BY John Dunn
The Christopher W. Klaus Advanced Computing Building, named for a celebrated whiz kid who launched a billion dollar business as a college student, was dedicated Oct. 26.
Klaus contributed $15 million to build the facility that houses some of the most advanced computing labs and innovative educational technology in the world.
At age 22, Klaus put his degree on hold and founded Internet Security Systems, working out of a spare bedroom in his grandmother's home in 1994. Inspired by a science fiction novel, "Neuromancer," ISS became a multimillion business. In October, ISS was sold to IBM for $1.3 billion.
In 1999, Klaus made a $15 million pledge to construct the advanced computing building and made the largest contribution of his generation.
"I'm told Chris, when you made this gift you couldn't rent a car because you weren't 25," Georgia Tech President Wayne Clough quipped at the dedication ceremony.
"Today, from Blackberries to electronic toys, from high-performance computers to digital games, software and hardware are increasingly becoming one thing. The Klaus building will bring together Georgia Tech's great strengths in computer science and computer engineering, enhancing their abilities to establish Georgia Tech as a leader in this new world of electronic devices," Clough said.
Richard A. DeMillo, John P. Imlay Jr. dean of the College of Computing, said the building captures Klaus' spirit.
DeMillo said the building is "a reflection of Chris Klaus' vision — not only because of the technology. Chris is an entrepreneur, he's a collaborator. This building fosters collaboration and entrepreneurial enterprises."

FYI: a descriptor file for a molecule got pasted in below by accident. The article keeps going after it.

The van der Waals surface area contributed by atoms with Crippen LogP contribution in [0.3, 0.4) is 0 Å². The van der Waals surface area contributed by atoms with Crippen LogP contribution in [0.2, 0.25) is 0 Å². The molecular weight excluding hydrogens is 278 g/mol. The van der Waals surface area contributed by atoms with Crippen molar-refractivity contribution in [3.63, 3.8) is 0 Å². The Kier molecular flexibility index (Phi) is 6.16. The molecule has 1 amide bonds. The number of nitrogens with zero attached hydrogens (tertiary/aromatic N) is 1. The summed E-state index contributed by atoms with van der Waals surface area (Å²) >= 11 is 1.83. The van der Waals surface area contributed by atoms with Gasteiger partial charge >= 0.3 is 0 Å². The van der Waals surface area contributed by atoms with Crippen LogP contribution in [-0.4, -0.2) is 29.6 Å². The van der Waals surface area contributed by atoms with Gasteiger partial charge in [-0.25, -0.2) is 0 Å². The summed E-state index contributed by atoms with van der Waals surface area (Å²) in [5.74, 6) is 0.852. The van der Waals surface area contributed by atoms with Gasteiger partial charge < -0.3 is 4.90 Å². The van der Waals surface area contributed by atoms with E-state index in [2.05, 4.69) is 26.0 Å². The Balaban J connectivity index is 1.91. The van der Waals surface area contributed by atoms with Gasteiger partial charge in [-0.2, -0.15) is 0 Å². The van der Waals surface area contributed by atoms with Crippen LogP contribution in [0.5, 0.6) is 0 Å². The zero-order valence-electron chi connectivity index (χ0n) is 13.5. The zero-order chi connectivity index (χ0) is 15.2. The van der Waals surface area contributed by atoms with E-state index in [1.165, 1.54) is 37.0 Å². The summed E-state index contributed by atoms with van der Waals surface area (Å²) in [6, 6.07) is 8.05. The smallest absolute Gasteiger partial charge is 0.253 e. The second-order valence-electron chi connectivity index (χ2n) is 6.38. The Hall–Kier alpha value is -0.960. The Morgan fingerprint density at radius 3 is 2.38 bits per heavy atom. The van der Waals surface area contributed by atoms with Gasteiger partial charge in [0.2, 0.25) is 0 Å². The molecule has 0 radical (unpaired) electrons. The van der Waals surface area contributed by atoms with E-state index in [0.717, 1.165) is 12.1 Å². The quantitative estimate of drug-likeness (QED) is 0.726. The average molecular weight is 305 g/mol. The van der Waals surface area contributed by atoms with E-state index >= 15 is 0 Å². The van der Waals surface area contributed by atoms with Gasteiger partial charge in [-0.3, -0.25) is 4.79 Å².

Klaus acknowledged former computing dean Peter Freeman, who began the building project, and Tom Noonan, ME 83, ISS chairman, president and CEO.
"I can tell you a lot about this building and I can tell you a lot about cyber security and digital entertainment today," Klaus said. "But I can't tell you exactly what students will be studying here 10 years from now or even five years from now or even six months down the road. That's because while the mission of this school won't change, the challenges of the cyber world will."
Klaus was joined in the ribbon-cutting ceremony by Clough; DeMillo; Gary S. May, Steve W. Chaddick chair of the School of Electrical and Computer Engineering; former Sen. Sam Nunn, Cls 60, co-chairman and chief executive officer of the Nuclear Threat Initiative; and James R. Lientz Jr., IM 65, chief operating officer for the state of Georgia.
The 412,000-square-foot, environmentally friendly facilities have more than 70 laboratories, eight computer class labs and a 200-seat auditorium.
"The special nature of this building — it's not only beautiful, but it reflects Georgia Tech's commitment to environmental sustainability in the development of our campus," Clough said. "Recycled materials were used in its construction and it employs energy-efficient systems. Rainwater that will be collected on its roof and its grounds will be used in irrigating the landscapes around it. All of the efforts in sustainability save $200,000 annually because of the reduced use of energy."
Nunn, who served on the ISS board, said, "When Chris Klaus logged into the virtual world, he did not check out of the real one. Chris understands that technology must supplement, it must not supplant our lives. Chris is not just a creator here on the Tech campus and in the world of business and technology, he's a leader by being a teacher and an example to many others."